You are here
Venezuela’s crisis our concern
Venezuela’s crisis is our concern. As the world press reports more on the humanitarian crisis in Venezuela our government is busy forging even stronger links with our neighbour.
We seem so intertwined that even the earthquake, which had its epicentre in Venezuela, also shook us up last Tuesday.
Despite that event, Venezuelan authorities still considered going ahead with sending a delegation to Port-of-Spain to ink a deal for the retrieval and use of natural gas from our common territorial waters.
A rethink of the circumstances has resulted in Prime Minister Dr Keith Rowley leading a high-level delegation to Caracas to sign the Dragon Field agreement.
It is Venezuela which launched the PetroCaribe facility to assist several Caribbean countries by offering them concessionary prices on oil and encouraging the governments to use the savings to look after the welfare of the most vulnerable in our countries.
Even as Venezuela fights off its economic challenges, the Government has not stopped the PetroCaribe facility which has benefited several regional countries. The latest UN report on the flight of Venezuelans from their homeland to neighbouring countries suggests that the conditions there are such that many people have opted to take the risks of crossing to another country in search of a better situation for their families.
T&T has seen the influx of Venezuelans over the last year, many of whom have come with skills which have allowed them to work and become a part of our society. But the latest migration news does raise our concern that there could be a significant flight into T&T. We are concerned that the arrival of more Venezuelans is likely to raise society’s concerns about their impact on our country.
The reality is that Venezuela has continued to live up to its commitment to share their resources with the region and it behoves us to be grateful for that continued commitment. We should find ways in which to embrace Venezuela in its time of crisis and help however we can to ease the pressure that their citizens now undergo.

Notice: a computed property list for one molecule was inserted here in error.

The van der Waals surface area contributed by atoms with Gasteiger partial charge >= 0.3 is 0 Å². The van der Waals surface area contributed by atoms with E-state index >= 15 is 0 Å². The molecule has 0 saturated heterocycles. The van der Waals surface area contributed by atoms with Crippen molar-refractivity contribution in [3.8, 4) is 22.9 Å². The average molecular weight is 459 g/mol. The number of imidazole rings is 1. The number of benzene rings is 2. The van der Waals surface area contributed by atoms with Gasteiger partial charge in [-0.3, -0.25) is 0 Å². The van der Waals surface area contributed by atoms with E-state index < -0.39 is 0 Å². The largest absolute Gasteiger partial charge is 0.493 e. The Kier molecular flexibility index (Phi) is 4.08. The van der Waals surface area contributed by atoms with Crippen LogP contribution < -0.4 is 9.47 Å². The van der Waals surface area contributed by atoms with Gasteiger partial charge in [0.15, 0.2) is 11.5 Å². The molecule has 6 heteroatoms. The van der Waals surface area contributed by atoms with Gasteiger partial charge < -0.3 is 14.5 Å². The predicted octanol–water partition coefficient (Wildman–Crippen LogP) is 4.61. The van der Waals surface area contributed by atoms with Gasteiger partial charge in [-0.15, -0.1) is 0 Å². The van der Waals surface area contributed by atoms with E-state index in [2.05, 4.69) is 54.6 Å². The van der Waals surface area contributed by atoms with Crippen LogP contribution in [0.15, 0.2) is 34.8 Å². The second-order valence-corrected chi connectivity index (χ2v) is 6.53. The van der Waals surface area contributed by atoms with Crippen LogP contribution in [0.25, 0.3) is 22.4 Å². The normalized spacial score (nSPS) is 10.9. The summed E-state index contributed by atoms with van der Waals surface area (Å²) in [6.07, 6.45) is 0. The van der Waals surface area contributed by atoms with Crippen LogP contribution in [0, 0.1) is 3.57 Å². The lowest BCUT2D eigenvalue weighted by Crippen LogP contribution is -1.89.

After all, that’s what we expect of good neighbours.
We should plan our earthquake response
We must again remind how crucial it is for both the Government and private sector interests to have a crisis response plan if we have a further earthquake or other natural disasters. It is fortunate that the earthquake came at a time when most of the public and commercial operations had closed for the day.
However, we wish to remind all concerned that the challenges raised by worker interests should never be discounted as grandstanding or a nuisance. Instead, response plans should detail the exact reaction to these kinds of events and not leave open opportunities for doubt.
We are fortunate to be able to conduct a post-mortem and finalise our plans for the next event. It is a requirement, a necessity, and a must if we are to protect life and property and minimise the impact of natural disasters.
User comments posted on this website are the sole views and opinions of the comment writer and are not representative of Guardian Media Limited or its staff.
Guardian Media Limited accepts no liability and will not be held accountable for user comments.
Guardian Media Limited reserves the right to remove, to edit or to censor any comments.
Any content which is considered unsuitable, unlawful or offensive, includes personal details, advertises or promotes products, services or websites or repeats previous comments will be removed.
User profiles registered through fake social media accounts may be deleted without notice.